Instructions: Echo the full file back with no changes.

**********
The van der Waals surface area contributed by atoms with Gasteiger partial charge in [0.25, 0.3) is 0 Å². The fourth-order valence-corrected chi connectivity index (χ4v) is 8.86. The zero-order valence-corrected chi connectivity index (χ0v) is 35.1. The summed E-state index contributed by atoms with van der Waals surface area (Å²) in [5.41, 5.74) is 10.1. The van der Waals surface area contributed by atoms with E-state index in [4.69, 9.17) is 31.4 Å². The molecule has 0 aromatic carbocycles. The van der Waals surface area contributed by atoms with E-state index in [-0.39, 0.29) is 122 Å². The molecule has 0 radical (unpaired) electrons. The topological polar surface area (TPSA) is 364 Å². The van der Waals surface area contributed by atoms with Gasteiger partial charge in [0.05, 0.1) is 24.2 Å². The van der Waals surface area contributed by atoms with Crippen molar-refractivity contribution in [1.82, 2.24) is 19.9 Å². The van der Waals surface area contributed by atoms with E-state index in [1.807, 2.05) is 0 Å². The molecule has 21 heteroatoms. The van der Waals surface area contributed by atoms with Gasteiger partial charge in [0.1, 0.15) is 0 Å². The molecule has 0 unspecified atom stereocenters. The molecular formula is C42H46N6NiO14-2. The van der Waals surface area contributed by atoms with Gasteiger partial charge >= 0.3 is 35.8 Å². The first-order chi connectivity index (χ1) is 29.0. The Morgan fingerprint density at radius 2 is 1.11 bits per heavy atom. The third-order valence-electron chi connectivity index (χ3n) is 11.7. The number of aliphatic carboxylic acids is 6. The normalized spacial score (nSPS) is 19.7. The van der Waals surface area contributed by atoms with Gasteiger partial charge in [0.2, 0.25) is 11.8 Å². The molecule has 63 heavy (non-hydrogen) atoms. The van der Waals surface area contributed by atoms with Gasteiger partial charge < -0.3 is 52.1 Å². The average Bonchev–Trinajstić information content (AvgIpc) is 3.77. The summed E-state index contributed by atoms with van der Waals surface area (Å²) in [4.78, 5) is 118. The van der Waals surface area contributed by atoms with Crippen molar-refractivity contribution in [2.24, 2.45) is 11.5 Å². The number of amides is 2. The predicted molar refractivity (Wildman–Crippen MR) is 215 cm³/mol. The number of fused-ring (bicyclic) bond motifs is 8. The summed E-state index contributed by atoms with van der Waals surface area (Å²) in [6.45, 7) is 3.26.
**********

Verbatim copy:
The van der Waals surface area contributed by atoms with Gasteiger partial charge in [0.25, 0.3) is 0 Å². The fourth-order valence-corrected chi connectivity index (χ4v) is 8.86. The zero-order valence-corrected chi connectivity index (χ0v) is 35.1. The summed E-state index contributed by atoms with van der Waals surface area (Å²) in [5.41, 5.74) is 10.1. The van der Waals surface area contributed by atoms with E-state index in [4.69, 9.17) is 31.4 Å². The molecule has 0 aromatic carbocycles. The van der Waals surface area contributed by atoms with E-state index in [-0.39, 0.29) is 122 Å². The molecule has 0 radical (unpaired) electrons. The topological polar surface area (TPSA) is 364 Å². The van der Waals surface area contributed by atoms with Gasteiger partial charge in [0.05, 0.1) is 24.2 Å². The van der Waals surface area contributed by atoms with Crippen molar-refractivity contribution in [1.82, 2.24) is 19.9 Å². The van der Waals surface area contributed by atoms with E-state index in [1.807, 2.05) is 0 Å². The molecule has 21 heteroatoms. The van der Waals surface area contributed by atoms with Gasteiger partial charge in [0.1, 0.15) is 0 Å². The molecule has 0 unspecified atom stereocenters. The molecular formula is C42H46N6NiO14-2. The van der Waals surface area contributed by atoms with Gasteiger partial charge >= 0.3 is 35.8 Å². The first-order chi connectivity index (χ1) is 29.0. The Morgan fingerprint density at radius 2 is 1.11 bits per heavy atom. The third-order valence-electron chi connectivity index (χ3n) is 11.7. The number of aliphatic carboxylic acids is 6. The normalized spacial score (nSPS) is 19.7. The van der Waals surface area contributed by atoms with Gasteiger partial charge in [0.2, 0.25) is 11.8 Å². The molecule has 63 heavy (non-hydrogen) atoms. The van der Waals surface area contributed by atoms with Gasteiger partial charge < -0.3 is 52.1 Å². The average Bonchev–Trinajstić information content (AvgIpc) is 3.77. The summed E-state index contributed by atoms with van der Waals surface area (Å²) in [4.78, 5) is 118. The van der Waals surface area contributed by atoms with Crippen molar-refractivity contribution in [2.24, 2.45) is 11.5 Å². The number of amides is 2. The predicted molar refractivity (Wildman–Crippen MR) is 215 cm³/mol. The number of fused-ring (bicyclic) bond motifs is 8. The summed E-state index contributed by atoms with van der Waals surface area (Å²) in [6.45, 7) is 3.26.